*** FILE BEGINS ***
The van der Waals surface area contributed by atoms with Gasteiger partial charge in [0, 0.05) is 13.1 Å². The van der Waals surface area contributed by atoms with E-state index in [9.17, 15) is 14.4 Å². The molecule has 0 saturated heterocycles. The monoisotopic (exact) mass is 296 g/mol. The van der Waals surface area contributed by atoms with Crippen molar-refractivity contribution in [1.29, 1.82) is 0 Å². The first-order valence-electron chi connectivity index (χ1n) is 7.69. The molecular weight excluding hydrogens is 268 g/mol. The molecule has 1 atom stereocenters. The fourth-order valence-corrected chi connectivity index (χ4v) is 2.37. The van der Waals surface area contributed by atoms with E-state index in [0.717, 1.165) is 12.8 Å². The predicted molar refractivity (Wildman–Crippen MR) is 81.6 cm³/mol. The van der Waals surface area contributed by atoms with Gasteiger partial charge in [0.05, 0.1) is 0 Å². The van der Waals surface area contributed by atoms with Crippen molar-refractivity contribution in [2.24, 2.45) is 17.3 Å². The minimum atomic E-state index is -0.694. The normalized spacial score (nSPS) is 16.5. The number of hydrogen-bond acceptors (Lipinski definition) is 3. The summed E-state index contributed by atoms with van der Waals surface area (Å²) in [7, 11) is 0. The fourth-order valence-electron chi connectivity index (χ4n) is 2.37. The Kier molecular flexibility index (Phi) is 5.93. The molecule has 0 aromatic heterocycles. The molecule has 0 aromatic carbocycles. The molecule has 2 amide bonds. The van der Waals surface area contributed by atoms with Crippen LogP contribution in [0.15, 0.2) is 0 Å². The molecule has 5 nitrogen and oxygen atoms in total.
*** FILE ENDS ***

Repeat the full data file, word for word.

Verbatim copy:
The van der Waals surface area contributed by atoms with Gasteiger partial charge in [0, 0.05) is 13.1 Å². The van der Waals surface area contributed by atoms with E-state index in [9.17, 15) is 14.4 Å². The molecule has 0 saturated heterocycles. The monoisotopic (exact) mass is 296 g/mol. The van der Waals surface area contributed by atoms with Crippen molar-refractivity contribution in [1.29, 1.82) is 0 Å². The first-order valence-electron chi connectivity index (χ1n) is 7.69. The molecular weight excluding hydrogens is 268 g/mol. The molecule has 1 atom stereocenters. The fourth-order valence-corrected chi connectivity index (χ4v) is 2.37. The van der Waals surface area contributed by atoms with E-state index in [0.717, 1.165) is 12.8 Å². The predicted molar refractivity (Wildman–Crippen MR) is 81.6 cm³/mol. The van der Waals surface area contributed by atoms with Gasteiger partial charge in [0.05, 0.1) is 0 Å². The van der Waals surface area contributed by atoms with Crippen molar-refractivity contribution in [2.24, 2.45) is 17.3 Å². The minimum atomic E-state index is -0.694. The normalized spacial score (nSPS) is 16.5. The number of hydrogen-bond acceptors (Lipinski definition) is 3. The summed E-state index contributed by atoms with van der Waals surface area (Å²) in [7, 11) is 0. The fourth-order valence-electron chi connectivity index (χ4n) is 2.37. The Kier molecular flexibility index (Phi) is 5.93. The molecule has 0 aromatic heterocycles. The molecule has 0 aromatic carbocycles. The molecule has 2 amide bonds. The van der Waals surface area contributed by atoms with Crippen LogP contribution in [0.15, 0.2) is 0 Å². The molecule has 5 nitrogen and oxygen atoms in total.